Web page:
New policy changes for Moorpark College campus arise from De-Stress Fest

Following+the+shooting+at+a+local+country+club+and+fires+directly+after%2C+ASMC+worked+with+President+Sanchez+to+get+therapy+dogs+on+campus.+Photo+credit%3A+Michelle+De+Leon
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New policy changes for Moorpark College campus arise from De-Stress Fest

Following the shooting at a local country club and fires directly after, ASMC worked with President Sanchez to get therapy dogs on campus. Photo credit: Michelle De Leon

Following the shooting at a local country club and fires directly after, ASMC worked with President Sanchez to get therapy dogs on campus. Photo credit: Michelle De Leon

Following the shooting at a local country club and fires directly after, ASMC worked with President Sanchez to get therapy dogs on campus. Photo credit: Michelle De Leon

Following the shooting at a local country club and fires directly after, ASMC worked with President Sanchez to get therapy dogs on campus. Photo credit: Michelle De Leon

By Danitza Romero

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As finals week approaches and anxiety levels increase, Moorpark College is helping students find innovative ways to de-stress. However, there have been some changes to this semester’s De-Stress Fest from last year. Well, for one, no more therapy dogs. ASMC led event has brought attention to an un-polished phrasing of the board Policy 3503.

In spite of ASMC’s advocacy for therapy dogs, nothing seems to relieve the district’s uneasiness and concerns with the phrasing of the policy which leaves vulnerable to interpretation. Currently, the policy is meant to permit service animals and those involved in the Exotic Animal Training Management program (EATM) at Moorpark College.

Last semester, ASMC president Andrew Lopez worked with Moorpark College’s president Luis Sanchez to permit therapy dogs on campus for the De-Stress Fest. The request was approved in response to the mental health of the college community following the Borderline shooting and Woolsey fires last November.

Fellow ASMC Vice President Shida Delgosha confirmed that Moorpark College was the only college in the Ventura County district that was approved since the events occurred in proximity to Moorpark’s campus. Delgosha stated ASMC created a contract between students and owners to protect both parties from any liability.

“[Volunteers] who did bring their dog [on campus] had a four million dollar coverage,” said Delgosha.

Kirsten Robinson, student activities specialist, explains ASMC hopes to discuss with the District Technical Review Workgroup for Student Services (DTRSS), a district-wide committee, before the recommended modifications on the policy are made.

“And so I think that [ASMC feels] that the administration is being a bit rigid and not being mindful to the student’s desires in this instance especially when [ASMC sees] other campuses are able to bring dogs on,” said Robinson. “And [other colleges] obviously having to address the liability concerns as well. How is it that they’re able to do it and our district won’t allow it?”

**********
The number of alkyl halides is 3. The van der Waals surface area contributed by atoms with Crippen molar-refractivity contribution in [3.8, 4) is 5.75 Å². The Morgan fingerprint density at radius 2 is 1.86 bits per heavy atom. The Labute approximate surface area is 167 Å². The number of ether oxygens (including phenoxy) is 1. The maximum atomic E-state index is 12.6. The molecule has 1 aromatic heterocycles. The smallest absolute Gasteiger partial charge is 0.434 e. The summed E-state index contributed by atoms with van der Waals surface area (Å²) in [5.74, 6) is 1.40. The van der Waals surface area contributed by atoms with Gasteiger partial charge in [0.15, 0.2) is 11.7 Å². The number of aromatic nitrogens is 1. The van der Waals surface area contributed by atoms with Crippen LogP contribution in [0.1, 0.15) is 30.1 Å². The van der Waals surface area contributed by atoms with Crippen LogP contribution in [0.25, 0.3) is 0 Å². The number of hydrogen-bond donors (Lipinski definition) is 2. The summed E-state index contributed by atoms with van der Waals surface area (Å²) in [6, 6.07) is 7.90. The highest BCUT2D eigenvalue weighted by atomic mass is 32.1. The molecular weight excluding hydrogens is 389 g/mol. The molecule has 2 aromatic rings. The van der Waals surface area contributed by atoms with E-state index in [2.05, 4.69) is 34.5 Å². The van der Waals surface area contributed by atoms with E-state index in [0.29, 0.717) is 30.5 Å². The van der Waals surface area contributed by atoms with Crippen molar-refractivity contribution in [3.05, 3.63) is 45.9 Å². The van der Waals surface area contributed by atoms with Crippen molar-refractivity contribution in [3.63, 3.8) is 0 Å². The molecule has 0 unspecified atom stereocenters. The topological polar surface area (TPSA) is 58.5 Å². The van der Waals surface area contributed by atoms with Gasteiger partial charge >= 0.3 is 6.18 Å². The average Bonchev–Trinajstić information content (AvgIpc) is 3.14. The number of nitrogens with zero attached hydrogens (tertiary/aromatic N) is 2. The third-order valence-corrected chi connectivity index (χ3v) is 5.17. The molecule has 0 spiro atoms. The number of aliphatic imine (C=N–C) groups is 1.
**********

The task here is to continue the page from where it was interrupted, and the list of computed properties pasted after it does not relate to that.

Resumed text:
Cal State University Channel Islands’ student union plans stress-relieving activities that take place during Dead Week for students to participate in which includes “Love on a Leash” therapy dogs event. Students can take a study break and boost their spirit with a playful interaction with the dogs.

Samantha Torres, a CSUCI student union program assistant, is one of the masterminds behind this stress-busting event for students on campus to experience before finals.

“Our students love it! We have students say it was the highlight of their day,” said Torres. “It’s important to have therapy dogs on campus, it allows students to cope with daily life.”

Although there are other activities to decompress from the anxiety of finals, therapy dogs are a low-cost attraction.

“It was free, getting the dogs on campus because everyone was a volunteer. I had some companies contact me and say you have to pay like a thirty dollar insurance so it is not costly at all,” said Delgosha. “You can find sources that are free to little cost.”

Time and time again, ASMC brings the same recommended stress-busting activities for students to appreciate at De-Stress Fest. But their one suggestion continues to be denied.

Matthew Campbell, ASMC director of campus events, is aware of the same encounter with Ventura County’s district policy and for that reason, ASMC has pursued other angles to having animals on campus.

“We’ve also tried to talk with the zoo and get like some animals that are already on campus,” said Campbell. “But we seem to not make it work.”

Patti Blair, Administrative Officer to Chancellor and Board of Trustees, states there are plans underway for the recommended phrasing on the current board Policy 3503.

“The workgroup from DTRW-SS will be recommending modifications of appropriate language when it reconvenes in the new academic year,” said Blair.

As Moorpark College waits on the new adjustments on the policy, there is still hope that modified phrasing can be in the student’s favor.

“I definitely want the next board, whoever decides to take on this event, or if they even choose to do this next year to definitely fight for it,” said Delgosha. “Get your voice heard because we are representing our students and who is a better voice than we [ASMC] are.”

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